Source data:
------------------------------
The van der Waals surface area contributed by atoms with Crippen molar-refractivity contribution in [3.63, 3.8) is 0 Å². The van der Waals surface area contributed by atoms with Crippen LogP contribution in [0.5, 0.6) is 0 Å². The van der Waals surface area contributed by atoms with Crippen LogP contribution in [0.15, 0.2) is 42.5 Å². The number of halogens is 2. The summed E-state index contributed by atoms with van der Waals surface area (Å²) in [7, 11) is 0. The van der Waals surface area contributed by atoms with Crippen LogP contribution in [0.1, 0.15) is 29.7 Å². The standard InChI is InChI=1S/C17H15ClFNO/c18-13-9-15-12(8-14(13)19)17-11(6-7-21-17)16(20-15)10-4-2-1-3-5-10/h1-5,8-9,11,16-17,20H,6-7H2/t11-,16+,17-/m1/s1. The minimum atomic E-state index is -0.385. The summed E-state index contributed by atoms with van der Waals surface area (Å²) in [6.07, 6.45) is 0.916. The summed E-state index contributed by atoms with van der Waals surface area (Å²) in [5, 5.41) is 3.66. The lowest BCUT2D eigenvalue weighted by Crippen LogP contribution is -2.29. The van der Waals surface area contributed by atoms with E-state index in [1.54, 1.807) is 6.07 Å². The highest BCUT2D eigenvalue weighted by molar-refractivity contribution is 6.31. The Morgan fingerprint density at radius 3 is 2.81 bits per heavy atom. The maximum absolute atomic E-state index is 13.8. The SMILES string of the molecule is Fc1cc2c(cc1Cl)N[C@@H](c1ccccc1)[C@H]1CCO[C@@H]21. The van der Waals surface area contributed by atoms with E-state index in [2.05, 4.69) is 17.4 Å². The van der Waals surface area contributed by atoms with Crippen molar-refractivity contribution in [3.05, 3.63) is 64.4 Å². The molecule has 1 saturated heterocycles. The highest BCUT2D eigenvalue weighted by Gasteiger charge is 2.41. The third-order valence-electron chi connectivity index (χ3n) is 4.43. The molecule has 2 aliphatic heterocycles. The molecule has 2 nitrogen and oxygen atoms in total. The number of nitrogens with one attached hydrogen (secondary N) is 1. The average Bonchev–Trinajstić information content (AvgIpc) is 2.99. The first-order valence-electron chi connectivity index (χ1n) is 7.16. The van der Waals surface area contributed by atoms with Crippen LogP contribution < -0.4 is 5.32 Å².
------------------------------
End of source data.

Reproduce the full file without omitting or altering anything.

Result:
The van der Waals surface area contributed by atoms with Crippen molar-refractivity contribution in [3.63, 3.8) is 0 Å². The van der Waals surface area contributed by atoms with Crippen LogP contribution in [0.5, 0.6) is 0 Å². The van der Waals surface area contributed by atoms with Crippen LogP contribution in [0.15, 0.2) is 42.5 Å². The number of halogens is 2. The summed E-state index contributed by atoms with van der Waals surface area (Å²) in [7, 11) is 0. The van der Waals surface area contributed by atoms with Crippen LogP contribution in [0.1, 0.15) is 29.7 Å². The standard InChI is InChI=1S/C17H15ClFNO/c18-13-9-15-12(8-14(13)19)17-11(6-7-21-17)16(20-15)10-4-2-1-3-5-10/h1-5,8-9,11,16-17,20H,6-7H2/t11-,16+,17-/m1/s1. The minimum atomic E-state index is -0.385. The summed E-state index contributed by atoms with van der Waals surface area (Å²) in [6.07, 6.45) is 0.916. The summed E-state index contributed by atoms with van der Waals surface area (Å²) in [5, 5.41) is 3.66. The lowest BCUT2D eigenvalue weighted by Crippen LogP contribution is -2.29. The van der Waals surface area contributed by atoms with E-state index in [1.54, 1.807) is 6.07 Å². The highest BCUT2D eigenvalue weighted by molar-refractivity contribution is 6.31. The Morgan fingerprint density at radius 3 is 2.81 bits per heavy atom. The maximum absolute atomic E-state index is 13.8. The SMILES string of the molecule is Fc1cc2c(cc1Cl)N[C@@H](c1ccccc1)[C@H]1CCO[C@@H]21. The van der Waals surface area contributed by atoms with E-state index in [2.05, 4.69) is 17.4 Å². The van der Waals surface area contributed by atoms with Crippen molar-refractivity contribution in [3.05, 3.63) is 64.4 Å². The molecule has 1 saturated heterocycles. The highest BCUT2D eigenvalue weighted by Gasteiger charge is 2.41. The third-order valence-electron chi connectivity index (χ3n) is 4.43. The molecule has 2 aliphatic heterocycles. The molecule has 2 nitrogen and oxygen atoms in total. The number of nitrogens with one attached hydrogen (secondary N) is 1. The average Bonchev–Trinajstić information content (AvgIpc) is 2.99. The first-order valence-electron chi connectivity index (χ1n) is 7.16. The van der Waals surface area contributed by atoms with Crippen LogP contribution < -0.4 is 5.32 Å².